Item Details

Title: Charcoal as an Energy Resource: Global Trade, Production and Socioeconomic Practices Observed in Uganda

Date Published: 2019
Author/s: Catherine Nabukalu and Reto Gieré
Data publication:
Funding Agency :
Copyright/patents/trade marks: MDPI
Journal Publisher: Resources
Affiliation: Department of Earth and Environmental Science, University of Pennsylvania, 240 S. 33rd Street,
Philadelphia, PA 19104-6316, USA
Keywords: charcoal production; import/export; cooking; deforestation; earth-mound kilns; electricity;
environmental degradation; nomadism; public health


Around the world, charcoal has persisted as an energy resource and retained unequivocal
dominance in the energy consumption mix of some nations many years on since modern alternatives
were invented. Furthermore, it has secured unyielding significance as a commodity on local and
international markets and remained an aggressive competitor to electricity and gas for cooking. Here,
we analyze the charcoal supply chain and highlight the rudimentary production techniques common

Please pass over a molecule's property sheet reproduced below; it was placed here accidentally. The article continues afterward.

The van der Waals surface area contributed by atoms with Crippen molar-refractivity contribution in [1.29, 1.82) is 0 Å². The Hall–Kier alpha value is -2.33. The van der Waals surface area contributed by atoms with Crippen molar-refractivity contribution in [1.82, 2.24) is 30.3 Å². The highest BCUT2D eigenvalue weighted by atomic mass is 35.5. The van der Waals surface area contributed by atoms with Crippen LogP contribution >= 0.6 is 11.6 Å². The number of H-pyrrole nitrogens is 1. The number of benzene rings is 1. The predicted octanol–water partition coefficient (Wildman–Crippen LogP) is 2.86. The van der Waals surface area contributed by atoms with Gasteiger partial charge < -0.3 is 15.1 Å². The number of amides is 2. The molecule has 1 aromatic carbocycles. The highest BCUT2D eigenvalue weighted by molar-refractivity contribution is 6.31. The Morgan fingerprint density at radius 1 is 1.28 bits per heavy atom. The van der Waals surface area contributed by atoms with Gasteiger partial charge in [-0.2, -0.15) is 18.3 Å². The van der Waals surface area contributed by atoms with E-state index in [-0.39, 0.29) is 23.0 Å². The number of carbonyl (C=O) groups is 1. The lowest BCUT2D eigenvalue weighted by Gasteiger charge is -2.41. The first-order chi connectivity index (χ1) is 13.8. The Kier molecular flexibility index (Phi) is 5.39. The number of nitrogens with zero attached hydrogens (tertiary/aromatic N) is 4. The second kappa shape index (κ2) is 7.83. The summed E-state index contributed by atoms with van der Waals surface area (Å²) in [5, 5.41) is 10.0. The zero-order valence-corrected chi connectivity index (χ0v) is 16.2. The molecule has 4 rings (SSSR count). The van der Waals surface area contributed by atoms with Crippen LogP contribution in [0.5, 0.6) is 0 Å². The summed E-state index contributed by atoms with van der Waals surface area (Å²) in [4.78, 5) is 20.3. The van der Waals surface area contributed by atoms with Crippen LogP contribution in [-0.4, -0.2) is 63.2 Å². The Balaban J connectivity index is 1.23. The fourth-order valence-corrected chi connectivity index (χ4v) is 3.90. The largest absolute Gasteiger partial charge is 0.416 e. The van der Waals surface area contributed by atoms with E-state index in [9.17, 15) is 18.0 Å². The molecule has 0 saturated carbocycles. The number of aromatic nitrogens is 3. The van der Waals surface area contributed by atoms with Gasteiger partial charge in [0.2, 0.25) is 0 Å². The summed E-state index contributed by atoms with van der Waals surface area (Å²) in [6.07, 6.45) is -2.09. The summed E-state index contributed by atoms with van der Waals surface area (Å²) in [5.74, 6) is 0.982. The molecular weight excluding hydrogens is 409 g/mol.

within the sub-Saharan region, using Uganda as an example. Top global producers, importers,
and exporters are discussed and, based on fieldwork from ten locations in Uganda, we describe
common trade practices, economic contributions and the realities of charcoal consumption in areas
with concentrated grid and electricity coverage. Indeed, forest degradation and deforestation in
the charcoal trade is indiscriminate and the world’s top producers and exporters of charcoal do not
necessarily have vast forest resources. Pyrolysis, the process used to produce charcoal from wood,
exacerbates risks of wild fires and deteriorates air quality. Our fieldwork indicates that little to no
innovation exists to manage waste materials such as ash and polluting gases along the supply chain.
Recommendations for the future include better forest conservation practices and more innovation at
the cooking level, because effects of localized environmental degradation inevitably lead to negative
impacts beyond geographical borders.